Feb. 7: Today, a radical change of pace. We’ll meet at the Museum of Art, Olive Street, across from the Architecture School, and study some medieval Gothic paintings to understand the religious framework in aesthetic terms.
Feb. 9: We work a little with Hildegard’s music, then focus on the illustrations (group work).
Feb. 14: Read this introduction to the Decameron; or this more facetious youtube, then turn to Boccaccio: I/2 (link above). This is: Book I, story 2.
Feb. 16: 1st exam, on top hat
Feb. 21: Boccaccio: I/2 and 3. Please make sure to have carefully read both stories. Use this link as a better alternative. Questions: 1. What is the relationship between both men? 2. Why does Abraham eventually go to Rome? 3. What is the situation at the Holy See? 4. Why does he convert once he has returned home? 1. Why is Saladin so interested in finding out what the true religion is? 2. What does the Jew then resort to? Why is that so relevant for world religions? 3. What is the relationship between father and son over the generations? 4. What is the father’s conflict at the end? 5. Does the father then cheat? 6. What des the judge decide or not decide, and why?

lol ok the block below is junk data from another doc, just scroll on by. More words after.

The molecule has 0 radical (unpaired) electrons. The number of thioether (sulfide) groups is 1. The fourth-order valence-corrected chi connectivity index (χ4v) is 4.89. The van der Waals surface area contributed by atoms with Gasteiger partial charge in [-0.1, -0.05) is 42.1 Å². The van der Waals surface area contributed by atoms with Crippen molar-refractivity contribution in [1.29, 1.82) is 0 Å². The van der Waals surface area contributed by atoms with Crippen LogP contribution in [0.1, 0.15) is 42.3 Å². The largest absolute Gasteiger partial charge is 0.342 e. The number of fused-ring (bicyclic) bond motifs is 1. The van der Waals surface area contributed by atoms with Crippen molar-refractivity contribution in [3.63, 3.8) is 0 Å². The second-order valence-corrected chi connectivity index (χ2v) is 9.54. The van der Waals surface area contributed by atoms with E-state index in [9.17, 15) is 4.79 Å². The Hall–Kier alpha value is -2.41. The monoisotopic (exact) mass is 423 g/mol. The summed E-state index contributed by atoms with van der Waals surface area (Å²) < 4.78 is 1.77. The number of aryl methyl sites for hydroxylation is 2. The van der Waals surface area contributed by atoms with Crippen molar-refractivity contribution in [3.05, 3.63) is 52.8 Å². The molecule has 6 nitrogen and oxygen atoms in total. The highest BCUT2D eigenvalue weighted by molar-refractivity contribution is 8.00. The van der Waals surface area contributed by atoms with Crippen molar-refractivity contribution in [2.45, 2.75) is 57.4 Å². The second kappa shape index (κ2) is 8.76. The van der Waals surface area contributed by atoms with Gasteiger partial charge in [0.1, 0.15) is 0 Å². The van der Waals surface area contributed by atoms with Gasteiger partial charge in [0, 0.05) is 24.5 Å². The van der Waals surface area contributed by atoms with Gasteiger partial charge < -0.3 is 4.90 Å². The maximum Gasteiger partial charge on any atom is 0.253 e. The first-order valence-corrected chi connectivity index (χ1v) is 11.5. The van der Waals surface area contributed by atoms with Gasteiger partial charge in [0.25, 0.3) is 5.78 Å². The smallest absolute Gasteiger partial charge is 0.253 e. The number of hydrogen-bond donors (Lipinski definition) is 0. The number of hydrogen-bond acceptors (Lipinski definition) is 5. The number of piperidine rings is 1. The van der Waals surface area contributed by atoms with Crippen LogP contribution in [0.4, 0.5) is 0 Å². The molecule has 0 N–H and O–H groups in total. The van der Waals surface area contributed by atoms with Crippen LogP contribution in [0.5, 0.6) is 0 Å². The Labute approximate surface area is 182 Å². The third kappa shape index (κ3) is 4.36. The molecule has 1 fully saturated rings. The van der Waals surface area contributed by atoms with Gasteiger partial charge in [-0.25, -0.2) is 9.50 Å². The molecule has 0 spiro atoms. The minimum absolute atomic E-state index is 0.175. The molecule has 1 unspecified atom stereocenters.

Febr. 23: Boccaccio: X/9
Feb. 28: Boccaccio: X/9. Then: We read this short but most insightful recent article on Nicholas of Cusa and Saint Francis of Assisi as to ‘interreligious dialogue’. We will not get to this, but in case you have time: Please also study this Introduction. This is a good, brief summary. ght not quite get very far, but let’s work on the Intro. at least for 20 min. 1st paper, due at 8 p.m.
March 2: Basic Facts. Then: Martin Luther: Protestant Reformation: theses 1-15
Spring break March 4-12
March 14: Review of the Introduction to the Reformation. Then we consider Luther’s translation of the Bible. We continue with the theses by Luther: 1-30
March 16: Luther, 31-60
March 21: We turn to Baroque poetry. For the historical background, the religious conflicts, and then the 30 Years’ War, watch this excellent lecture by Peter Wilson and take some notes. I will ask you about the information provided there. Baroque poetry, especially Andreas Gryphius, esp. pp. 145, 147, 149 (both in German and in English).
March 23: Let’s use this article, but focus only on the images included. Then, please read this introductory article first. Angelus Silesius: Baroque, Pietism. We read the first epigrams up to 1.47: use these translations, A quick video